De Profundis

A Bleak Reflection

Written by: EW on 09/05/2010 14:48:46

Having albums like De Profundis' "A Bleak Reflection" and Triptykon's "Eparistera Daimones" to review is like a football manager having four forwards in goalscoring form: not something you wish to complain about it but it can cause a few headaches getting the problems sorted. These two recently issued albums having been crying out for review for ages, and I'm going to start with the sophomore album of Londoners De Profundis, a band I recently saw live for the first time at Infernal Damnation VII and whom impressed me mightily with their technically complex fusion of doom, black and death metal that night.

At 8 songs and 69 minutes, De Profundis produce protracted statements of intent with their music, weaving majestic intricately woven passages of slow Opeth-ian metal into packages topping 8 minutes on most occasions, all encasing a huge range of riffs and movements within each. Come the end of the closing track, 11-minute "The Mourner", you are guaranteed to feel a sense of pride at having lasted the journey, and quite possibly a sense of bewilderment at the passion and artistic craft that must've gone into the albums' making for what is bound to be very limited reward. I mentioned Confessor in reference to De Profundis in my live review and their staccato structures, in conjunction with Opeth's raw feel and dramatic song structures, and My Dying Bride's feeling of bleakness goes some way to describing tracks like "Ablaze In Autumn's Fire" and "Cold Is The Grave". Where lead guitars forge their own route, the bass is fingered in an unusually funky and apparent fashion and Craig Land bellows out his lungs De Profundis sound a band expertly crafted in this progressive extreme metal field, belying the fact this is only the band's second album.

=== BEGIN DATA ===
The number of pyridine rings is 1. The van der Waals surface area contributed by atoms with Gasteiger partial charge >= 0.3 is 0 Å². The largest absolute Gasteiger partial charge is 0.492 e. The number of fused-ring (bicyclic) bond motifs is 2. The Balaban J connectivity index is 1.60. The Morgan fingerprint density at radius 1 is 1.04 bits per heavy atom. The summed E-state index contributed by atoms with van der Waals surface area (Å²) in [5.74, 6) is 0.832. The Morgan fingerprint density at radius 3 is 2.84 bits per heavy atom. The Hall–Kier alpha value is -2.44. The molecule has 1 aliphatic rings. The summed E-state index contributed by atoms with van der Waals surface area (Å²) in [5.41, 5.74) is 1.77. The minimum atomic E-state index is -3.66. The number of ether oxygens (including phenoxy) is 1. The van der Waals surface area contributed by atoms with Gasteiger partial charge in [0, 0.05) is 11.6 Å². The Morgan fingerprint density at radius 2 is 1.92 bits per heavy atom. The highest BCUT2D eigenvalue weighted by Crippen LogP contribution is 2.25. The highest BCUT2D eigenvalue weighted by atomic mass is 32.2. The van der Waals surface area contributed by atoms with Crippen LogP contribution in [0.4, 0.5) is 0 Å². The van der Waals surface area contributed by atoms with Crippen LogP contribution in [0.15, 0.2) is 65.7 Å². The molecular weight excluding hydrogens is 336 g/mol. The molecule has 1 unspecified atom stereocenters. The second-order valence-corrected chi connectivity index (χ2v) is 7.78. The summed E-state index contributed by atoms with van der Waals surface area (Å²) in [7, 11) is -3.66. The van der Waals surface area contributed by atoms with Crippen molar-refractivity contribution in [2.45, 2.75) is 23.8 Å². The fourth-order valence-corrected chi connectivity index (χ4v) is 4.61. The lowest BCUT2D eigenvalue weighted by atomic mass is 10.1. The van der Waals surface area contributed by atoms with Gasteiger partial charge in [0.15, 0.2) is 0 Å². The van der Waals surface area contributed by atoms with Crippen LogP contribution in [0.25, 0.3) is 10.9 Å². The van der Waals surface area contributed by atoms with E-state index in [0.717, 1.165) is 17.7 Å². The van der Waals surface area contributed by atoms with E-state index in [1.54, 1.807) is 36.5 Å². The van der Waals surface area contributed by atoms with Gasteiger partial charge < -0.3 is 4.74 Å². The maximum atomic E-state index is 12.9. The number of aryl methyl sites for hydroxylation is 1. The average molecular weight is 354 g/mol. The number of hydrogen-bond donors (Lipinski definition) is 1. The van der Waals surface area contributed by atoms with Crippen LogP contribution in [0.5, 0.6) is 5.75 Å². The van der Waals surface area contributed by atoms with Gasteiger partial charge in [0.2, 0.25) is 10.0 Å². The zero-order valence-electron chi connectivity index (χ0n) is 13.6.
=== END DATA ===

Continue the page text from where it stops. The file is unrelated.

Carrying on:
Most of this album's procession is of a gentle, slow-mid paced one, following on from the introductory track, "The Ephemeral Burden", which for once feels connected to what follows and not just a piece of soft piano slapped before bludgeoning thrash/death metal riffs. "Nocturnal Splendour" is the band's moment to let loose and show they are no one trick pony, as the backbone of biting black and death riffs sits with greater accuracy with Land's hoarse vocals and yet which at all times feels laboriously constructed in comparison to most other bands within the genre. Land's tones, for the most part raw growls akin to Mikael Åkerfeldt’s are not initially a comfortable fit with the music as great that the growls are the progression overtones throughout could be better served with moments of clean vocals as well. Perhaps in my world-weary ways repeated listens have nullified this problem to the point where I feel they now play together happily, taking the atmosphere that bit further downwards into classic My Dying Bride territory, which is never a bad thing.

This really is a very good album and one that I'm pleased has come to my attention. To hone their craft further would only involve suggesting greater vocal variation and ever more divinely engaging songs, but in this instance De Profundis have left little room for improvement such is the perfectly weighted production job and genuine artistic endeavour in every detail of the record. If you're looking for a 'challenging' metal record of the year I think we've just found it in "A Bleak Reflection".

Download: Nocturnal Splendour, Ablaze In Autumn's Fire, Cold Is The Grave
For the fans of: Opeth, Confessor, Barren Earth, Ihsahn, My Dying Bride
Listen: Myspace

Release date 01.02.2010
Kolony Records

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